Approximately 600 kilometers south-west of the capital Tokyo is Osafune in Setouchi city. The origins of Japanese swords are still not accurately known, however it was around 1,000 years ago that the form of the present-day Japanese sword originated. There are various schools of sword making around Japan, and Bizen Osafune is one of the production regions with the longest history. Many of the high quality swords that still exist today were produced in this region during the 12th and 13th centuries.
In addition to the rich resources from the Yoshii river, like quality iron sand used as a raw material, and red pine used as fuel, Bizen Osafune was also a logistics hub and with it’s strategic transport links it became the center of Japanese sword production. Around half of the existing swords designated as national treasures are Bizen swords. Nowadays Japanese swords are no longer weapons, but appreciated both in Japan and overseas as items of beauty and symbolic protection.
The Bizen Osafune Japanese Sword Museum is unique in Japan for not only the Bizen swords, but for the various artisans that work to create them. This is truly the home of the Japanese sword. Japanese swords are crafted at the hands of seven different artisans, each with a different role. The first process of making a sword is the job of a sword smith. A lump of iron is heated in a 1,300 degree furnace and then hammered, flattened, and folded in half with an 8 kilogram hammer. This process is repeated to forge and shape the blade.
After the forging process carried out by the sword smith, the Togishi sharpens and polishes the blade until it is smooth and beautiful. The blade is sharpened with 7 to 8 types of whetstones. Then there are 4 or 5 more finishing steps, including hazuya and jizuya stones, and nugui powder to further sharpen and polish the blade. For a blade length of about 70 centimeters, it takes from 80 to 100 hours of work to complete the polishing.
The Shiroganeshi makes blade collars, called habaki, that protect the blade inside from contact with the scabbard, preventing damage and rust. Swords are made from iron, so the habaki makes use of softer metals such as gold, silver, or bronze to prevent blade damage. Over 20 different types of files can be used to make the habaki.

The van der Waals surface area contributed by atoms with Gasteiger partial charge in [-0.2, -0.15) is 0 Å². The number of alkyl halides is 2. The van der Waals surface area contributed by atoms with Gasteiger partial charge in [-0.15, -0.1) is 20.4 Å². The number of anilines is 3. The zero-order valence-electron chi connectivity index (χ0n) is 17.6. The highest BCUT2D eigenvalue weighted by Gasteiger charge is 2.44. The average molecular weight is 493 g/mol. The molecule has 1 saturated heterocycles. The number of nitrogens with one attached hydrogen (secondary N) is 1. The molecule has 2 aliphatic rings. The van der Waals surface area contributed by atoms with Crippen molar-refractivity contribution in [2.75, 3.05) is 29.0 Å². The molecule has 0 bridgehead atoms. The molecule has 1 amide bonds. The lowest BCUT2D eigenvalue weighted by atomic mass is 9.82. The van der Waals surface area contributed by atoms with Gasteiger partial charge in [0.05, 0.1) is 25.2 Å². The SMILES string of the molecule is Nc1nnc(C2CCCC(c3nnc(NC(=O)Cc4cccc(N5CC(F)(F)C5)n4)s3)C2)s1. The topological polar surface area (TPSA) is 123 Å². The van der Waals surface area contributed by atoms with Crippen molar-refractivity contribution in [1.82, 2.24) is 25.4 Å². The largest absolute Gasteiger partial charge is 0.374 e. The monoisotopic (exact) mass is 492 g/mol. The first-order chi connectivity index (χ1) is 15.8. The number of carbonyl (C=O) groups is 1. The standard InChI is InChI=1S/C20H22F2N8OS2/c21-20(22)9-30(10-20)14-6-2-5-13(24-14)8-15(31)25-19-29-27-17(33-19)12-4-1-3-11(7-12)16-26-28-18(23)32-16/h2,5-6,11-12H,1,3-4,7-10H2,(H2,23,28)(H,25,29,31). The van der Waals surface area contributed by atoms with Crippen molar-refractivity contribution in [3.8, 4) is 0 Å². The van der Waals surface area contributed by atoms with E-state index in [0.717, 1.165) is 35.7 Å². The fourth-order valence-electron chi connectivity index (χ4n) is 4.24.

The scabbard, or saya, is made by the Sayashi. A long block of wood is split in two and the shape of the blade is carved out of the middle. The two pieces are then joined with a glue paste made from rice. A Japanese scabbard takes around 4 or 5 days to make, more than a week if the design is complex. This worker also creates a wood handle, or tsuka, for the sword and fully wraps it in ray skin.
After the scabbard has been shaped, the Nurishi applies lacquer to give it a beautiful water-proof finish. It takes about 1 to 1.5 months to paint the base layers. On top of that are the intermediate coatings, of which there are about 10 layers. For finishing, the saya is rubbed in gloss and polished with his bare fingers. Once the the saya is glossy, the lacquerer knows it is finished. This process takes about a day, but the whole lacquering process lasts around 2 to 3 months.
It is the Chokinshi’s job to engrave the blade, the blade collar, and the guard with words or pictures. They are often asked by the client to engrave designs of natural things such as plants and flowers, or divine beasts like dragons or phoenixes. Nowadays, portraits of people are not as popular as before. The Chokinshi could have an inventory of anywhere from 200 to 2,000 types of chisels for different tasks.
It is the Tsukamakishi’s job to reinforce the handle, to add decoration with a wrapping of ray skin overlaid with braids made from silk, and to make the handle easy to hold and manipulate. The Jabaramaki, or diamond braiding method has a high level of difficulty, but it’s result is very beautiful.
Japanese swords are still made today in the traditional methods. There is no metal item in the world that has been elevated to the level of fine art like swords have. The visitors to the Bizen Osafune museum are sure to be spellbound by the magical beauty of Japanese swords. Japanese sword artisans further improve and refine their inherited skills while maintaining true to tradition, maintaining their pursuit of new techniques so that they can be the best at their individual crafts.
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